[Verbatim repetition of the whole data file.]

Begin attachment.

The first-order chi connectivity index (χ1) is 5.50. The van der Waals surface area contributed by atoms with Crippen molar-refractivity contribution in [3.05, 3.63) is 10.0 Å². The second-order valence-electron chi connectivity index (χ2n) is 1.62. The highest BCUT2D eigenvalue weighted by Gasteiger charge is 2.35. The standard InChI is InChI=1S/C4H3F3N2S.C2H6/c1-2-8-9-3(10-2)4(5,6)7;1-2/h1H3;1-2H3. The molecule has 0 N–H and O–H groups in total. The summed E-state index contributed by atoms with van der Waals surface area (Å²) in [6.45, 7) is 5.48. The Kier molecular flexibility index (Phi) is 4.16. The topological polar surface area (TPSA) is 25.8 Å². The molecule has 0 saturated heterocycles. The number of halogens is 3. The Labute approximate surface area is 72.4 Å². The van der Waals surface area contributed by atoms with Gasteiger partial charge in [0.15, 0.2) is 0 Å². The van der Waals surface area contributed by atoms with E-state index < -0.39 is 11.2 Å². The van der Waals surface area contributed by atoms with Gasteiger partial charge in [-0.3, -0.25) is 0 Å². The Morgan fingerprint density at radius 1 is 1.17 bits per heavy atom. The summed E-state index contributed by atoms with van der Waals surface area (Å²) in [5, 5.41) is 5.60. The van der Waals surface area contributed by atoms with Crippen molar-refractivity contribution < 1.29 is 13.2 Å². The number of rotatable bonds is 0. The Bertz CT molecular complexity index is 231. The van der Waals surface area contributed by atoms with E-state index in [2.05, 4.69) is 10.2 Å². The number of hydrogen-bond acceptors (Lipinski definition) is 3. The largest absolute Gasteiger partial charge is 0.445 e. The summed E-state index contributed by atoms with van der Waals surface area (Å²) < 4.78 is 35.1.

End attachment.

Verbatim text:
The first-order chi connectivity index (χ1) is 5.50. The van der Waals surface area contributed by atoms with Crippen molar-refractivity contribution in [3.05, 3.63) is 10.0 Å². The second-order valence-electron chi connectivity index (χ2n) is 1.62. The highest BCUT2D eigenvalue weighted by Gasteiger charge is 2.35. The standard InChI is InChI=1S/C4H3F3N2S.C2H6/c1-2-8-9-3(10-2)4(5,6)7;1-2/h1H3;1-2H3. The molecule has 0 N–H and O–H groups in total. The summed E-state index contributed by atoms with van der Waals surface area (Å²) in [6.45, 7) is 5.48. The Kier molecular flexibility index (Phi) is 4.16. The topological polar surface area (TPSA) is 25.8 Å². The molecule has 0 saturated heterocycles. The number of halogens is 3. The Labute approximate surface area is 72.4 Å². The van der Waals surface area contributed by atoms with Gasteiger partial charge in [0.15, 0.2) is 0 Å². The van der Waals surface area contributed by atoms with E-state index < -0.39 is 11.2 Å². The van der Waals surface area contributed by atoms with Gasteiger partial charge in [-0.3, -0.25) is 0 Å². The Morgan fingerprint density at radius 1 is 1.17 bits per heavy atom. The summed E-state index contributed by atoms with van der Waals surface area (Å²) in [5, 5.41) is 5.60. The van der Waals surface area contributed by atoms with Crippen molar-refractivity contribution < 1.29 is 13.2 Å². The number of rotatable bonds is 0. The Bertz CT molecular complexity index is 231. The van der Waals surface area contributed by atoms with E-state index in [2.05, 4.69) is 10.2 Å². The number of hydrogen-bond acceptors (Lipinski definition) is 3. The largest absolute Gasteiger partial charge is 0.445 e. The summed E-state index contributed by atoms with van der Waals surface area (Å²) < 4.78 is 35.1.